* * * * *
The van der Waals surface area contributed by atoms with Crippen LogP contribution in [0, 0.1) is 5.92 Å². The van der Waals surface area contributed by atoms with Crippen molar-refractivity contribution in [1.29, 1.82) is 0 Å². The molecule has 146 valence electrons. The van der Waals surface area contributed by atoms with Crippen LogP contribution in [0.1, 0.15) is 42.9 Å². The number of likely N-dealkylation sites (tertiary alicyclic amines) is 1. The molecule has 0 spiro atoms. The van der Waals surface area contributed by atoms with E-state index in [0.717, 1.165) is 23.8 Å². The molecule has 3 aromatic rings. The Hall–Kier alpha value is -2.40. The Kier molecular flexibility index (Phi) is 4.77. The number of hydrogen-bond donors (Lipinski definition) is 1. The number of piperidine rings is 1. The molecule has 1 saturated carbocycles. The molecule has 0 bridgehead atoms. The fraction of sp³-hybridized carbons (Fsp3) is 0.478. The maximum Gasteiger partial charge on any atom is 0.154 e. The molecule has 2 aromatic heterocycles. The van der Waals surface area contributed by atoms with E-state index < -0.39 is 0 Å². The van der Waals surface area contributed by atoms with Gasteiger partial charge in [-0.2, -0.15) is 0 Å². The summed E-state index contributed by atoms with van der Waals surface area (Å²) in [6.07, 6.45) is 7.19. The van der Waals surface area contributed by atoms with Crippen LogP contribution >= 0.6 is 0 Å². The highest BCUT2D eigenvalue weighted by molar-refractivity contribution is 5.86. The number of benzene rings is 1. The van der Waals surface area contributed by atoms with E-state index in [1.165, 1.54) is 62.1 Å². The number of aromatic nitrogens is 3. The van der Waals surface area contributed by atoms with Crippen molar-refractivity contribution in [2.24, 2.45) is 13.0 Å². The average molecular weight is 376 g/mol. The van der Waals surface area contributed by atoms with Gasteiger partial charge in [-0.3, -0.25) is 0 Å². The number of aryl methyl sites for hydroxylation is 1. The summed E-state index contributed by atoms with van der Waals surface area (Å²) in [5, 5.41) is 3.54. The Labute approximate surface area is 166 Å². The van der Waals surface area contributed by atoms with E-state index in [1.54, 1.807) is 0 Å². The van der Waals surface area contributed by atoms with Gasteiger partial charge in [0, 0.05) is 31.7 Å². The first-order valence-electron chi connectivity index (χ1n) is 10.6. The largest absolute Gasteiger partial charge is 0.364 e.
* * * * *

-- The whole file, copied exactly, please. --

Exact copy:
The van der Waals surface area contributed by atoms with Crippen LogP contribution in [0, 0.1) is 5.92 Å². The van der Waals surface area contributed by atoms with Crippen molar-refractivity contribution in [1.29, 1.82) is 0 Å². The molecule has 146 valence electrons. The van der Waals surface area contributed by atoms with Crippen LogP contribution in [0.1, 0.15) is 42.9 Å². The number of likely N-dealkylation sites (tertiary alicyclic amines) is 1. The molecule has 0 spiro atoms. The van der Waals surface area contributed by atoms with E-state index in [0.717, 1.165) is 23.8 Å². The molecule has 3 aromatic rings. The Hall–Kier alpha value is -2.40. The Kier molecular flexibility index (Phi) is 4.77. The number of hydrogen-bond donors (Lipinski definition) is 1. The number of piperidine rings is 1. The molecule has 1 saturated carbocycles. The molecule has 0 bridgehead atoms. The fraction of sp³-hybridized carbons (Fsp3) is 0.478. The maximum Gasteiger partial charge on any atom is 0.154 e. The molecule has 2 aromatic heterocycles. The van der Waals surface area contributed by atoms with E-state index < -0.39 is 0 Å². The van der Waals surface area contributed by atoms with Gasteiger partial charge in [-0.2, -0.15) is 0 Å². The summed E-state index contributed by atoms with van der Waals surface area (Å²) in [6.07, 6.45) is 7.19. The van der Waals surface area contributed by atoms with Crippen LogP contribution >= 0.6 is 0 Å². The highest BCUT2D eigenvalue weighted by molar-refractivity contribution is 5.86. The number of benzene rings is 1. The van der Waals surface area contributed by atoms with E-state index in [1.165, 1.54) is 62.1 Å². The number of aromatic nitrogens is 3. The van der Waals surface area contributed by atoms with Crippen molar-refractivity contribution in [2.24, 2.45) is 13.0 Å². The average molecular weight is 376 g/mol. The van der Waals surface area contributed by atoms with Gasteiger partial charge in [-0.3, -0.25) is 0 Å². The number of aryl methyl sites for hydroxylation is 1. The summed E-state index contributed by atoms with van der Waals surface area (Å²) in [5, 5.41) is 3.54. The Labute approximate surface area is 166 Å². The van der Waals surface area contributed by atoms with E-state index in [1.54, 1.807) is 0 Å². The van der Waals surface area contributed by atoms with Gasteiger partial charge in [0, 0.05) is 31.7 Å². The first-order valence-electron chi connectivity index (χ1n) is 10.6. The largest absolute Gasteiger partial charge is 0.364 e.